It’s what we come to know about ourselves that we were not aware of before the process started. It’s about getting out of our heads for a while and enjoying a more sensory experience.
Task One: on a plain piece of paper and a pen or pencil and using your non-dominant hand draw a picture of a something in the room that has caught your eye. It could be a flower, an ornament or the way light is being reflected in a particular area.
Task Two: with closed eyes make marks on a piece of paper that reflect your mood. Let the pressure you use, express how you are feeling. Keep going until you feel you have filled the page. Open your eyes and observe what you see.
Art making is a perfect opportunity to be carefree and childlike again. If we observe children being creative, we soon realise that they are not limited by the possibility of failure in the same way we may be. Instead, they embrace the prospect of being creative wholeheartedly and appear to explore materials without setting limits on the outcome.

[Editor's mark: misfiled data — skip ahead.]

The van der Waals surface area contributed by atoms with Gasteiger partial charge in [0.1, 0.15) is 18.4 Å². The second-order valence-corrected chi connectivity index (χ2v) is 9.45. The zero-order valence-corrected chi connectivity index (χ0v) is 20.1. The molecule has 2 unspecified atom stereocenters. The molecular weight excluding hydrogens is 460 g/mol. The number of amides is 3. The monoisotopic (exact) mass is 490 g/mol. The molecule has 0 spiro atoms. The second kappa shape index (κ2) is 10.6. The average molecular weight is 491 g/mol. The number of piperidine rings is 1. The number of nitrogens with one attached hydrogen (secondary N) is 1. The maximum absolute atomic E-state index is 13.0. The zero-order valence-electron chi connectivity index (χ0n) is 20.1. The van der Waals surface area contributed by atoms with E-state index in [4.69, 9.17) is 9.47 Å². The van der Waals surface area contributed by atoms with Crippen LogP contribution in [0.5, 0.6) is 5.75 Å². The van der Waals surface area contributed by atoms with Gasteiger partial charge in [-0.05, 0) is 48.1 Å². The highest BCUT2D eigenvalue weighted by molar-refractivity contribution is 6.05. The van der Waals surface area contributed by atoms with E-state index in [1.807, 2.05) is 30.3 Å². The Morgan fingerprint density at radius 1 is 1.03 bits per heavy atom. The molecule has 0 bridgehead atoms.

So just for today, be playful. Create something, enjoy the process, and be surprised at the outcome.
The Butterfly project is a grassroots organisation which uses Art as Therapy to offer therapeutic support to survivors of domestic abuse. The project is currently working with Homestart, a national charity offering support to vulnerable families, and Women’s Aid.
The aim of this project is to create a safe space for women to unload negative past experiences and move on, so they are able to start afresh with renewed self-esteem and a strong sense of self-worth.
Workshops include person-centred discussions and creative activities to gain a greater understanding of how they identify with themselves. They aim is to reconnect individuals with whom they truly are, above and beyond their experiences, moving forward to create a positive and balanced world for them and creating the opportunity to build healthy, new relationships.
For more information, visit www.butterflyproject.org.uk